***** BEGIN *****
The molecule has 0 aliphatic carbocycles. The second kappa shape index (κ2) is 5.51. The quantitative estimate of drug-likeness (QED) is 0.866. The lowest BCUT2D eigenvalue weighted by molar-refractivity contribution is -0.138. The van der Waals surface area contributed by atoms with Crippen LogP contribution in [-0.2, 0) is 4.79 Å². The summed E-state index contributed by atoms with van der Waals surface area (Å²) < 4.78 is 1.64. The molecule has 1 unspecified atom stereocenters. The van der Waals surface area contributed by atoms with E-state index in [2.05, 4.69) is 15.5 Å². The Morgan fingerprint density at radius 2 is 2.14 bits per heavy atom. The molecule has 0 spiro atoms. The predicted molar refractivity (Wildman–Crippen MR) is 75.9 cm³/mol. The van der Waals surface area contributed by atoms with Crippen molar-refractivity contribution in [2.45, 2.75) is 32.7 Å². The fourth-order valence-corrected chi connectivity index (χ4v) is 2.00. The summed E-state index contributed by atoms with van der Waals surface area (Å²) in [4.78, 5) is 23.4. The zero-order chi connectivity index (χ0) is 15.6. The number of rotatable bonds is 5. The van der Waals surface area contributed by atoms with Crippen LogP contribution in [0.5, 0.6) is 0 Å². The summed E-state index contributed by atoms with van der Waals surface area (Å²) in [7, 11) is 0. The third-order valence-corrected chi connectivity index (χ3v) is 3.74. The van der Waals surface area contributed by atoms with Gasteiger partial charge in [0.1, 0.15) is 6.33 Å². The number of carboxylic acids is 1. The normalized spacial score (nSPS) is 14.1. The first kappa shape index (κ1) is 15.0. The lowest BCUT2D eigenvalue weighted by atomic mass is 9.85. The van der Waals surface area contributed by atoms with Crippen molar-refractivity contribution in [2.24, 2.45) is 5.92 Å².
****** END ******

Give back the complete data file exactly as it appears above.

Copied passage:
The molecule has 0 aliphatic carbocycles. The second kappa shape index (κ2) is 5.51. The quantitative estimate of drug-likeness (QED) is 0.866. The lowest BCUT2D eigenvalue weighted by molar-refractivity contribution is -0.138. The van der Waals surface area contributed by atoms with Crippen LogP contribution in [-0.2, 0) is 4.79 Å². The summed E-state index contributed by atoms with van der Waals surface area (Å²) < 4.78 is 1.64. The molecule has 1 unspecified atom stereocenters. The van der Waals surface area contributed by atoms with E-state index in [2.05, 4.69) is 15.5 Å². The Morgan fingerprint density at radius 2 is 2.14 bits per heavy atom. The molecule has 0 spiro atoms. The predicted molar refractivity (Wildman–Crippen MR) is 75.9 cm³/mol. The van der Waals surface area contributed by atoms with Crippen molar-refractivity contribution in [2.45, 2.75) is 32.7 Å². The fourth-order valence-corrected chi connectivity index (χ4v) is 2.00. The summed E-state index contributed by atoms with van der Waals surface area (Å²) in [4.78, 5) is 23.4. The zero-order chi connectivity index (χ0) is 15.6. The number of rotatable bonds is 5. The van der Waals surface area contributed by atoms with Crippen LogP contribution in [0.5, 0.6) is 0 Å². The summed E-state index contributed by atoms with van der Waals surface area (Å²) in [7, 11) is 0. The third-order valence-corrected chi connectivity index (χ3v) is 3.74. The van der Waals surface area contributed by atoms with Gasteiger partial charge in [0.1, 0.15) is 6.33 Å². The number of carboxylic acids is 1. The normalized spacial score (nSPS) is 14.1. The first kappa shape index (κ1) is 15.0. The lowest BCUT2D eigenvalue weighted by atomic mass is 9.85. The van der Waals surface area contributed by atoms with Crippen molar-refractivity contribution in [2.24, 2.45) is 5.92 Å².